John Casey's Ship Comes in with a National Book Award for His Novel About Fishermen's Lives
Though John Casey has always considered his stutter more an inconvenience than a disability, it has subtly affected his life. In high school, it drew him to music. "No one stutters when they sing," he says. "Singing is one of my minor vanities." At Harvard, the problem thwarted a budding interest in a young woman named Diana—when Casey called her home, he couldn't spit out her name—but also fostered an interest in the stage. "I read for a part and discovered I didn't stutter, because I was acting," he says. Law school—also at Harvard—was another matter: "I could only argue the side of the case that had the fewest hard consonants in it," he once explained. "Meanwhile there were 150 people in the room ready to tear you apart verbally. I mean, this was not speech therapy class." Ultimately, Casey says, "I became a writer, in part because I always had to think up lots of words to replace the ones I couldn't say."
On the printed page, freed from the tyranny of Bs, Ds and Ts, Casey, 50, achieves a true eloquence that was acknowledged in November when he won the National Book Award for his second novel, Spartina. It is the story of a Rhode Island fisherman's struggle to make a living and to maintain a measure of dignity as rich summer people overrun his small town. The book's main character, Dick Pierce, is so knowledgeable about the coast and the sea that it's hard to believe Casey himself wasn't raised among fishermen. In fact, he is closer in class to the yachting types who threaten to reduce Pierce and his friends to caretakers and pets.
Casey's father, Joseph, was a lawyer and four-term congressman from Massachusetts; his mother, Constance Dudley, is a political activist who counts the early American poet Anne Bradstreet among her ancestors. Casey grew up in affluence in Washington, D.C., attending St. Albans prep school and later the elite Le Rosey boarding school in Switzerland. Yet he did not always feel privileged. Until his teens, "I was a fat, short kid with a crew cut who stuttered," Casey recalls. Then, coming off the slopes with friends one afternoon in Switzerland, "I remember looking at the reflection in a plate-glass window and not being able to find myself," he says. "I saw this friend and that friend, but there was another fellow in a gray parka, and I didn't know who he was. He was tall and athletic. It was a real ugly duckling transformation after one year of playing ice hockey and skiing two hours a day and growing six inches."
Emotional maturity came more slowly. A bright but undisciplined student who had set a school record for demerits at St. Albans, Casey managed to get into Harvard and then to get thrown out, temporarily, during his sophomore year. "You weren't allowed to have girls in your room, and I violated that," he says. "Also I remember turning our dorm room into a sauna. You'd run the water very, very hot, then run out into the snow and frolic nude in the courtyard."
Casey spent six months in the Army before returning to finish college and begin law school. Though he was already writing short stories, he was still determined to follow his father into law and politics. "I was on a track," he says, "and writing was not on the track." Casey passed the Washington, D.C., bar in 1965 and briefly practiced with his father before deciding, as a diversion, to apply for a one-year fellowship at the Iowa Writers' Workshop. "I went, and soon I was pouring energy into writing in a way that was so intense I didn't think about the future," he says. One year turned into three, and Casey was hooked. With the proceeds of his first story sales, to the New Yorker and SPORTS ILLUSTRATED, he and his wife, writer Jane Barnes, bought a four-acre island off Rhode Island.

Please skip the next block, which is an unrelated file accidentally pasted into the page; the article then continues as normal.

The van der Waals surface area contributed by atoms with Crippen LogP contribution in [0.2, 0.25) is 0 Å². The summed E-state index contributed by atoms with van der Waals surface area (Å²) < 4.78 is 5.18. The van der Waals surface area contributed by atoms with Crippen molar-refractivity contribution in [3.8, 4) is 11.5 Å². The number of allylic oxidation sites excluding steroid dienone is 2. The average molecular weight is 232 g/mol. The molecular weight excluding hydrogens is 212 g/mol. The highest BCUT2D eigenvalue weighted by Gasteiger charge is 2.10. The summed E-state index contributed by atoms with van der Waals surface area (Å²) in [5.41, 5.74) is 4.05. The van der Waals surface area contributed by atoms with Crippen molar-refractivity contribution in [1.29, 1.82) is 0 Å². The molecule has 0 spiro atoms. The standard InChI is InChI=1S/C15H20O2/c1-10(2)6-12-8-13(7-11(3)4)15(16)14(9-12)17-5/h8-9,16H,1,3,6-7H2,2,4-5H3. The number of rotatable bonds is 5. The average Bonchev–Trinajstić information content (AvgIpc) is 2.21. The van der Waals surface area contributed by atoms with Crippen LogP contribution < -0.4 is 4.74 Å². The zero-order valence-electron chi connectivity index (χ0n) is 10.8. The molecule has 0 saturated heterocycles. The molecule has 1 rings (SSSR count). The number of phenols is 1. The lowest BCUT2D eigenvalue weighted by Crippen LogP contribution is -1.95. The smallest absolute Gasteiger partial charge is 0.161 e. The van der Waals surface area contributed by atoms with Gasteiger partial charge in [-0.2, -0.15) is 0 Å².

There, for the next four years, Casey fished, farmed and wrote. "It's a wonderful balance," he says, "four hours of writing, then physical labor. I love digging postholes." He completed a novel, An American Romance (based on his time in Iowa), and a volume of short stories, Testimony and Demeanor. Both were well reviewed but quickly forgotten. He also, without really knowing it, completed the research for Spartina by getting to know the local fishermen. "There's a long period between when I live somewhere and when I write about it," says Casey. Divorced in 1980 from Barnes—the mother of his daughters Maud, 21, and Nell, 19—he now lives in Charlottesville, Va., with his second wife, artist Rosamond Pittman, and their daughter, Clare, 5. Since 1972, Casey has taught English at the University of Virginia. There, amid the horse farms and rolling hills, he wrote about the fishing life. "Some of the fishermen I knew were very, very smart," he says. "They can all run computers, and they've got to be good at seamanship, navigation and knowing where the fish are—which is part history, intuition and dreams. I was impressed by what a full life of the mind they have. And here they are living amid lots of yachtsmen who don't give them credit for what they're doing."
Spartina gives them their due and has now brought Casey much closer to his modest ambition—"to be well paid so I can live and to have my books read." He likes to joke that the National Book Award barely makes the grade in his overachieving family—his brother-in-law, Dr. Harold E. Varmus, just shared the Nobel Prize in medicine—but he seems to enjoy the attention. As for his stutter, "It still lurks there," he says. "It doesn't bother me in my normal life, but Good Morning America wanted me to go on live, and I said no. That anxiety I could do without."
—Kim Hubbard, Linda Kramer in Charlottesville
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